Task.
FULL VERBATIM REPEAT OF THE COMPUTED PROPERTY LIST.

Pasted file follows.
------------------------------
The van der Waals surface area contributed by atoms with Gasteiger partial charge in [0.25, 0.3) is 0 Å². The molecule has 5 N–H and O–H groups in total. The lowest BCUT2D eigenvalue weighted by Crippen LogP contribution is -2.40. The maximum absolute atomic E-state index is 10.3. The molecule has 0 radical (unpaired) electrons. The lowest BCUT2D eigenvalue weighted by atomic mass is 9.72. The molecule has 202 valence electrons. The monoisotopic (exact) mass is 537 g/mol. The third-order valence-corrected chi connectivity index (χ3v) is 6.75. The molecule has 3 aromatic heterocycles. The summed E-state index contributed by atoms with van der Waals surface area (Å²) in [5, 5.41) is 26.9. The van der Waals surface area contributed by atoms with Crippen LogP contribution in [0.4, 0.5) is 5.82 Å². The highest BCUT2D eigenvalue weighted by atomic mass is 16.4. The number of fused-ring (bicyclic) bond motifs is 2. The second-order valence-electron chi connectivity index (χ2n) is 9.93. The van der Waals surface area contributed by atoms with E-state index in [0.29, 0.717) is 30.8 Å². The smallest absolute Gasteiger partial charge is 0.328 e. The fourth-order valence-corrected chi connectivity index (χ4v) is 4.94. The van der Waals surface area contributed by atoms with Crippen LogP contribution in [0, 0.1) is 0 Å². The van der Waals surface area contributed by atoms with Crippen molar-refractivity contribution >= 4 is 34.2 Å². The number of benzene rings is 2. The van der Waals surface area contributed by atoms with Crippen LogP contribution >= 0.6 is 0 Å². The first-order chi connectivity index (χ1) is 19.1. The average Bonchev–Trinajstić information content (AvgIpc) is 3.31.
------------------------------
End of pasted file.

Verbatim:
The van der Waals surface area contributed by atoms with Gasteiger partial charge in [0.25, 0.3) is 0 Å². The molecule has 5 N–H and O–H groups in total. The lowest BCUT2D eigenvalue weighted by Crippen LogP contribution is -2.40. The maximum absolute atomic E-state index is 10.3. The molecule has 0 radical (unpaired) electrons. The lowest BCUT2D eigenvalue weighted by atomic mass is 9.72. The molecule has 202 valence electrons. The monoisotopic (exact) mass is 537 g/mol. The third-order valence-corrected chi connectivity index (χ3v) is 6.75. The molecule has 3 aromatic heterocycles. The summed E-state index contributed by atoms with van der Waals surface area (Å²) in [5, 5.41) is 26.9. The van der Waals surface area contributed by atoms with Crippen LogP contribution in [0.4, 0.5) is 5.82 Å². The highest BCUT2D eigenvalue weighted by atomic mass is 16.4. The number of fused-ring (bicyclic) bond motifs is 2. The second-order valence-electron chi connectivity index (χ2n) is 9.93. The van der Waals surface area contributed by atoms with E-state index in [0.29, 0.717) is 30.8 Å². The smallest absolute Gasteiger partial charge is 0.328 e. The fourth-order valence-corrected chi connectivity index (χ4v) is 4.94. The van der Waals surface area contributed by atoms with Crippen LogP contribution in [0, 0.1) is 0 Å². The van der Waals surface area contributed by atoms with Crippen molar-refractivity contribution >= 4 is 34.2 Å². The number of benzene rings is 2. The van der Waals surface area contributed by atoms with Crippen LogP contribution >= 0.6 is 0 Å². The first-order chi connectivity index (χ1) is 19.1. The average Bonchev–Trinajstić information content (AvgIpc) is 3.31.